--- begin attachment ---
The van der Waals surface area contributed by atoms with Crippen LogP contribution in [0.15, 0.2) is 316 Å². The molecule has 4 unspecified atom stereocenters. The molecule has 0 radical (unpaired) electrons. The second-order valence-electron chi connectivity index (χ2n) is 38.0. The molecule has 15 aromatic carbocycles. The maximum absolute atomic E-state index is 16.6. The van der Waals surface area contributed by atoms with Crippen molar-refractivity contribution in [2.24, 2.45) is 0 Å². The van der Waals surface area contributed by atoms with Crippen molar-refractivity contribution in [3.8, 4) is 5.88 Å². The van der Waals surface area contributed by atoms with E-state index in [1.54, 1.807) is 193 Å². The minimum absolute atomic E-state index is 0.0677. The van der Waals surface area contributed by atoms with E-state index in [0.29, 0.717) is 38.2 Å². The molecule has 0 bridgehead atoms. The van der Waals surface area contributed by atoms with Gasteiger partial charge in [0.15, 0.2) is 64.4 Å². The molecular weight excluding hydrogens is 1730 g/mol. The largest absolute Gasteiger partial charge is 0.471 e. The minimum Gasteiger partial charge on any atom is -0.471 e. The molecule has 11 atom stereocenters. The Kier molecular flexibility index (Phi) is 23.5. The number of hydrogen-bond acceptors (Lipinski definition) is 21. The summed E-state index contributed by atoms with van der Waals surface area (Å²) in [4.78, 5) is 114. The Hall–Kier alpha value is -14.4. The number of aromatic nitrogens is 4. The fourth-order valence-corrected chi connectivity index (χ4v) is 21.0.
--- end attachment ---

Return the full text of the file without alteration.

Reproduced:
The van der Waals surface area contributed by atoms with Crippen LogP contribution in [0.15, 0.2) is 316 Å². The molecule has 4 unspecified atom stereocenters. The molecule has 0 radical (unpaired) electrons. The second-order valence-electron chi connectivity index (χ2n) is 38.0. The molecule has 15 aromatic carbocycles. The maximum absolute atomic E-state index is 16.6. The van der Waals surface area contributed by atoms with Crippen molar-refractivity contribution in [2.24, 2.45) is 0 Å². The van der Waals surface area contributed by atoms with Crippen molar-refractivity contribution in [3.8, 4) is 5.88 Å². The van der Waals surface area contributed by atoms with E-state index in [1.54, 1.807) is 193 Å². The minimum absolute atomic E-state index is 0.0677. The van der Waals surface area contributed by atoms with E-state index in [0.29, 0.717) is 38.2 Å². The molecule has 0 bridgehead atoms. The van der Waals surface area contributed by atoms with Gasteiger partial charge in [0.15, 0.2) is 64.4 Å². The molecular weight excluding hydrogens is 1730 g/mol. The largest absolute Gasteiger partial charge is 0.471 e. The minimum Gasteiger partial charge on any atom is -0.471 e. The molecule has 11 atom stereocenters. The Kier molecular flexibility index (Phi) is 23.5. The number of hydrogen-bond acceptors (Lipinski definition) is 21. The summed E-state index contributed by atoms with van der Waals surface area (Å²) in [4.78, 5) is 114. The Hall–Kier alpha value is -14.4. The number of aromatic nitrogens is 4. The fourth-order valence-corrected chi connectivity index (χ4v) is 21.0.